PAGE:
It’s been around since 1970, primarily as an alternative and commercial lender. But now, effective Wednesday morning, Equitable Bank becomes Canada’s newest prime mortgage lender.
Equitable is rolling out a slate of mortgage products, both high-ratio and conventional, under the brand name “EQB Evolution Suite.”
The bank’s new offerings include:
3- to 5-year fixed and variable terms (Equitable is adding other terms soon)
A rental mortgage
A mortgage for newcomers to Canada
Financing for vacation/2nd homes
Self-employed mortgages with non-traditional income verification (an insurance premium applies)
The mortgages feature:
Optional lump-sum prepayments: 15% once per year
Optional payment increase: 15% once per year
Registration: Standard charges (not collateral charges)
Variable-rate terms: compounding monthly with a floating payment
Blended rates: Yes (Equitable has same-term blends and increases AND blends and extends without penalty)
Portability: Yes (borrowers have an ample 90 days to port)
Online access: No
Fixed penalties: Greater of 3-month interest or IRD (based on published discounted rates, not artificially inflated posted rates)
Variable penalties: 5-months’ interest in the first year; 4-months’ interest in second year, 3-months’ interest thereafter
In short, Equitable has reasonably favourable mortgage terms, save for the one-time yearly limit on lump-sum prepayments (an annoying restriction, but one that won’t matter to many).
It’s also a bank, which breeds confidence in the minds of many consumers, albeit obviously not to the same degree as a “Big 6” brand.
Other tidbits of note:
Equitable is a non-branch bank that distributes mortgages only via brokers
Its new EQB Evolution Suite mortgages will launch in the GTA initially, Ontario a few weeks after, out West later this year and Quebec sometime thereafter.
The company’s conventional mortgages will be transactionally insured but Equitable will pay the premiums for clients (up to 75% loan-to-value). The benefits are that physical appraisals are not required over 95% of the time, and the mortgages are more easily transferrable at maturity.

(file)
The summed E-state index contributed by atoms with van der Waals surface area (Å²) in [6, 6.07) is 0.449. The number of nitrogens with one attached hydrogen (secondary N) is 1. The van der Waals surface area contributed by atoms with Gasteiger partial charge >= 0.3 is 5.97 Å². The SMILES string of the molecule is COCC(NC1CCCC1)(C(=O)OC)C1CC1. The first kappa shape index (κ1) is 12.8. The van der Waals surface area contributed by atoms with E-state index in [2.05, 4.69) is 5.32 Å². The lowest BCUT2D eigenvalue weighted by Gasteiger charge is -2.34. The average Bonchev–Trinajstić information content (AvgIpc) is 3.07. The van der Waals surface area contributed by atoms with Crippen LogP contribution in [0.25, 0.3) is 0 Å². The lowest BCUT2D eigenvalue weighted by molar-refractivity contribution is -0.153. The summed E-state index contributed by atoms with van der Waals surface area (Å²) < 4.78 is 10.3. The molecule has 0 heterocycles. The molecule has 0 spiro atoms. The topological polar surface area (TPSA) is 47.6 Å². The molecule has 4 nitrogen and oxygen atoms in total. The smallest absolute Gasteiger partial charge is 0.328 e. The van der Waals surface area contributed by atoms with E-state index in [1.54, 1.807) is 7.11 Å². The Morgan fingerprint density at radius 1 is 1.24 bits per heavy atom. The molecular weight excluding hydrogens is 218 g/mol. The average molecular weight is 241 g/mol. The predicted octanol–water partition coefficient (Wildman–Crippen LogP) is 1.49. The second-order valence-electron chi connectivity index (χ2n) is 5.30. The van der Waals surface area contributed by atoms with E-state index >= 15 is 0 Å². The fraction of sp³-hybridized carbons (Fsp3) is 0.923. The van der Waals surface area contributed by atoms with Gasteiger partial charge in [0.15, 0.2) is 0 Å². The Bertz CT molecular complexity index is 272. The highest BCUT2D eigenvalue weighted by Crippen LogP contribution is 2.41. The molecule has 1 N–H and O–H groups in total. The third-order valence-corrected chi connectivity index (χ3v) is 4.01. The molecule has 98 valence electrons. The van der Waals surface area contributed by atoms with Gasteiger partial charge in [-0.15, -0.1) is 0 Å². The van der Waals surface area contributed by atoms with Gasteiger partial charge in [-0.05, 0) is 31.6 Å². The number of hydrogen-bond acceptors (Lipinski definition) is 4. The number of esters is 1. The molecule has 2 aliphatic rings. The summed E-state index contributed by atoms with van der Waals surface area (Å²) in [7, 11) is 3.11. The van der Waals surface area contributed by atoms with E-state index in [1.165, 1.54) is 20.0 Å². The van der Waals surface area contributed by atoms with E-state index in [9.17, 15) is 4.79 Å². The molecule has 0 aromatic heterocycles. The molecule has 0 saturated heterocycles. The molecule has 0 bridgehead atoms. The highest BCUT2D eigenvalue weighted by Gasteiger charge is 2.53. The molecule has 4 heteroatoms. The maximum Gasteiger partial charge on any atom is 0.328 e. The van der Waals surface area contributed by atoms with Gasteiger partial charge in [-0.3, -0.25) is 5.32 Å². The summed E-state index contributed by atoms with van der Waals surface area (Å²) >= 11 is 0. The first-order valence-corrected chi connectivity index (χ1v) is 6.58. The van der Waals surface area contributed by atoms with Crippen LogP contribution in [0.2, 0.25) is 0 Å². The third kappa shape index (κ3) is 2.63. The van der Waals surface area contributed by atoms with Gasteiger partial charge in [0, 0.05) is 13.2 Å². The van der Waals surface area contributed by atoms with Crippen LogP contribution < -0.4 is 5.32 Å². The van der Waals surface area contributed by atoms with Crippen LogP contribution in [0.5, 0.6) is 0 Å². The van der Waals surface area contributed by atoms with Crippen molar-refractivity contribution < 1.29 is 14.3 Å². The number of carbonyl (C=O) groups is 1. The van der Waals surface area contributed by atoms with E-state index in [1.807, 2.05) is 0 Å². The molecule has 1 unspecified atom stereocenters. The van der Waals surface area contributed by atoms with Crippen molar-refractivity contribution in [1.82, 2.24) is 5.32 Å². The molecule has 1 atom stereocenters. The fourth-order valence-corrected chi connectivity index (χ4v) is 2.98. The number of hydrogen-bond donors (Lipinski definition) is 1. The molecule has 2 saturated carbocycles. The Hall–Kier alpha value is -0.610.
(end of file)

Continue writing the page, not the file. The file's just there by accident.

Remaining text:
When asked if prime HELOCs are coming down the road, CEO Andrew Moore says, “for sure.” (Hopefully they’re automatically readvanceable.)
One area where Equitable could make a dent is with short-term mortgages. Moore says having a balance sheet makes shorter terms (like one-year mortgages) more appealing to Equitable than certain other lenders, partly due to the liquidity they offer the bank. Given the dearth of competitively priced 1-year terms in the market right now, that’s a positive.
Equitable’s non-prime customers can switch into its lower-priced prime mortgages with no legal fees, once they meet prime lending guidelines.
Martin Beaudry heads up Equitable’s new prime division. Beaudry had a successful 14-year run with former broker channel lender, ING Direct.
Equitable has made a serious investment in the prime space. Three to five years out, Moore says that its prime volumes could “match the alternative side” of Equitable’s business. That alternative business equates to about $2 billion a year in originations.
Unlike most lenders in the broker channel, Equitable is considering a unique method of funding its prime mortgages: interest-only (I/O) strips. In simple terms, I/O strips are a way for the bank to sell the interest from a mortgage and get that mortgage off its balance sheet. That reduces the lender’s capital requirements and makes those mortgages more economical to fund.
That said, I/O strips are “not very important to us” today, Moore says, because the bank has other ways to fund this business and because the I/O market hasn’t yet matured in Canada. “Our sense is that trades are being done at fairly high discount rates…higher discount rates than the risk on the strips should command. So we’ve been holding our powder dry in terms of selling the strips to get the economics more favourable…But strip sales are happening for sure, and it looks like it will evolve into a more mature market in time.”
With regards to mortgage pricing, Moore says Equitable will be “coming into the market slightly below” general broker rates. “Our view is that we’re going to be very competitively priced…”
Despite being a lender with a balance sheet, Equitable will use its balance sheet only strategically. “Clearly if you’re looking to fund a 5-year fixed conventional mortgage just with GICs, there’s no spread to be had there,” Moore says. “But what we can do is…use our balance sheet to fund the mortgages until they get securitized. We’re not in the business of having warehouses, which you find monolines worrying about trying to get.”
“You’ve seen some of the monolines struggle with funding over the last year,” Moore adds. This is an end that Equitable, as a well-established securitizer and deposit-taking lender, is positioned to avoid.
Rob McLister, CMT
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